Monday, August 26, 2013

Dave Edmunds - New Studio Album (2013) - #145

Dave Edmunds - New Studio Album (2013)

Surprise, surprise! I had thought that I had heard the last word from Dave Edmunds regarding new recordings. But in the current RC I've just read, that the man is working on a new album, to be released at the end of this summer. I had a lot on my books, but not this! And Dave Edmunds says "I reckon it's gonna be a good, consistent record that sounds like Dave Edmunds ...". This will probably released on Cherry Red.



Vinyl vs. CD - #144

Vinyl vs. CD

It's the old discussion, but I'll not take it up again ... except to say, that I was a bit irritated yesterday, when I pulled out four(!) brand new LPs from all the vinyl that's sitting here, still waiting to be heard. They were all sealed copies, and imagine my surprise (and anger) when each and every of these albums sounded like they had been played with a very well worn (if not to say completely damaged) stylus. The kind of heavy distortion you get when you played your vinyl transparent. Of course, I know, there could be a number of reasons, not the least a fault in production, like a much too short cooling off period after pressing. But four albums in a row? Give me a break! I had thought that my needle had gone across the Jordan.

Even cleaning the stylus a couple of times didn't bring any betterment to the audio quality, I really thought I had shot my stylus and damaged some records in the process. The only thing that seemed a bit strange, was, that the distortions didn't last throughout the whole running times of these LPs:

Cramps - RockinnreelinginAucklandNewZealandxxx
Monument - The First Monument
Original Film Soundtracks - The Best Of Godzilla 1954-1975
Who - Phases (the only secondhand item)

Although all look like being in pristine condition, I had to double check with some vinyl that I knew played just fine. So on went

Gash - A Young Man's Gash (a horrible album btw, but easily worth EUR 300.00 in m- condition)
McKenna Mendelson - Stink
Sound Explosions - Teen Trash
Keith Jarrett - The Köln Concert (especially to check wether the piano was affected, as it seemed)

and, no, those records played just fine, the way they're used to sound. Today I've pulled another two LPs and they are

Moses - Changes
Triode - On n'a pas fini d'avoir tout vu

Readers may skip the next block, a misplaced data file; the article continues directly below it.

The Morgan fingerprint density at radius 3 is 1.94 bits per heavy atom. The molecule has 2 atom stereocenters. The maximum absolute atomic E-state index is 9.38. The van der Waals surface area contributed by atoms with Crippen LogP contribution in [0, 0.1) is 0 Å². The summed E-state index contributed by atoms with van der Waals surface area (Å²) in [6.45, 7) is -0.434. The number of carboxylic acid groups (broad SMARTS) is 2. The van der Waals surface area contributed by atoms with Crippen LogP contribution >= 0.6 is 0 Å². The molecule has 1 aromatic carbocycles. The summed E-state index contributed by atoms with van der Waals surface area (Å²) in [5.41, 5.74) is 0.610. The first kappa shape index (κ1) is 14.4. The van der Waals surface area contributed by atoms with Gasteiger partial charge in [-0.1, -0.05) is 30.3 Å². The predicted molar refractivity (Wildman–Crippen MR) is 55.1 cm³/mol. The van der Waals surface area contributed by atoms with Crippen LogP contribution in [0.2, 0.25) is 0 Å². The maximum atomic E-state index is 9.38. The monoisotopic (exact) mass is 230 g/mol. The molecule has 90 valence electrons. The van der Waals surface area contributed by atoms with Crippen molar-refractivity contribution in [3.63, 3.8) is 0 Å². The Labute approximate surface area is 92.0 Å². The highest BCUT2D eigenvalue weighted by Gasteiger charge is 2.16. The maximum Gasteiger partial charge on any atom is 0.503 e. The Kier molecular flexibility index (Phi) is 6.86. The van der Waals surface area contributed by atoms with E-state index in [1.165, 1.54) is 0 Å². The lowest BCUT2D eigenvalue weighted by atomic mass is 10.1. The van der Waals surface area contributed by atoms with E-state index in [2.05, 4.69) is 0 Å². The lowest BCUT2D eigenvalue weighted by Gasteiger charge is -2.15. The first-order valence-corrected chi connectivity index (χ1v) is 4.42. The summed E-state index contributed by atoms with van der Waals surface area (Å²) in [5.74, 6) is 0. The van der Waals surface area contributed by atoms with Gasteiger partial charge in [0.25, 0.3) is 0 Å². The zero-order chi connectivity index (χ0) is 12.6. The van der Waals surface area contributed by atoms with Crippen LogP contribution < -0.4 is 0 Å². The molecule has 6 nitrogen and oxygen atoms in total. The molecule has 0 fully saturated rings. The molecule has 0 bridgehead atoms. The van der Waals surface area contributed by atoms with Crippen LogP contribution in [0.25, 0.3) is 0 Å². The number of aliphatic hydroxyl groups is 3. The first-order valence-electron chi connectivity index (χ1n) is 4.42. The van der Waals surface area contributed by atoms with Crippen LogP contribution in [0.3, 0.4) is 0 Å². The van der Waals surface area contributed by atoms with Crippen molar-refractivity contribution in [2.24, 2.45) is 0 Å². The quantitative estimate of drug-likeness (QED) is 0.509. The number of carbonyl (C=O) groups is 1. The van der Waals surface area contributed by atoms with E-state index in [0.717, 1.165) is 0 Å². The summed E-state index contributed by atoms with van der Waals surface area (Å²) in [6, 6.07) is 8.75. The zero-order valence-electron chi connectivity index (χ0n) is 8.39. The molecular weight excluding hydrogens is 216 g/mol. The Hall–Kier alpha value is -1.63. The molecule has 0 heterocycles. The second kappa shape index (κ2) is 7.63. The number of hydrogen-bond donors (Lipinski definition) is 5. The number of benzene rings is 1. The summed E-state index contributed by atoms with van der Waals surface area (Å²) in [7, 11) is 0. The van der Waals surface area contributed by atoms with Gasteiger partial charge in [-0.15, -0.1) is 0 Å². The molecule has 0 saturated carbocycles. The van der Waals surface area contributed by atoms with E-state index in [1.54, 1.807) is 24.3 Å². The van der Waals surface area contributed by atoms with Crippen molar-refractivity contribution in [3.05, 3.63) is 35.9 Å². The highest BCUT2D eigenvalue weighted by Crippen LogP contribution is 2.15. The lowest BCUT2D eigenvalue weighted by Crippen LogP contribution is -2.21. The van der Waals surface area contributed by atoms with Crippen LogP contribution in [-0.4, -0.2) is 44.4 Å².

Those two sound full, excellent sonic quality and not a fault to be found with them. I must confess, yesterday's four out of four sequence had me thinking how seldom a CD listener experiences this kind of problem. I've never come across such a series with regards to my digital collection, but then I haven't heard something like this from my vinyl corner either. And the icing on the cake is, I can't even remember where I bought this stuff months ago, so there's no use trying to exchange it.

Anyway, enough of this, my favourite medium will be vinyl, no question about it, but it did bring up the question why so many newly pressed LPs (and 7"s) are of such bad quality. I'm buying also quite a few punk LPs and guess what, 95 % of them are of audiophile quality pressing. No distortions in the quiet areas or elsewhere, and that's the way it should be.



Thursday, August 22, 2013

James Fearnley - Here Comes Everybody/The Story Of The Pogues - #143

James Fearnley - Here Comes Everybody/The Story Of The Pogues

James Fearnley, sometimes accordion player with the Pogues, has written an account of life in a mildly successful band up to the year 1993, when he left the Pogues. I've always held this band in high regards and, actually, I own all of their studio albums, a number of singles as well as some 12"s. I've seen them live with their original bassplayer Cait and even when Shane (the singer) had left, with Joe Strummer. The band had it's ups and downs. From a rather colourless debut album via their early masterpiece "Rum, Sodomy And The Lash" through to some lesser offerings, the band had visited all the stops on the road to fame.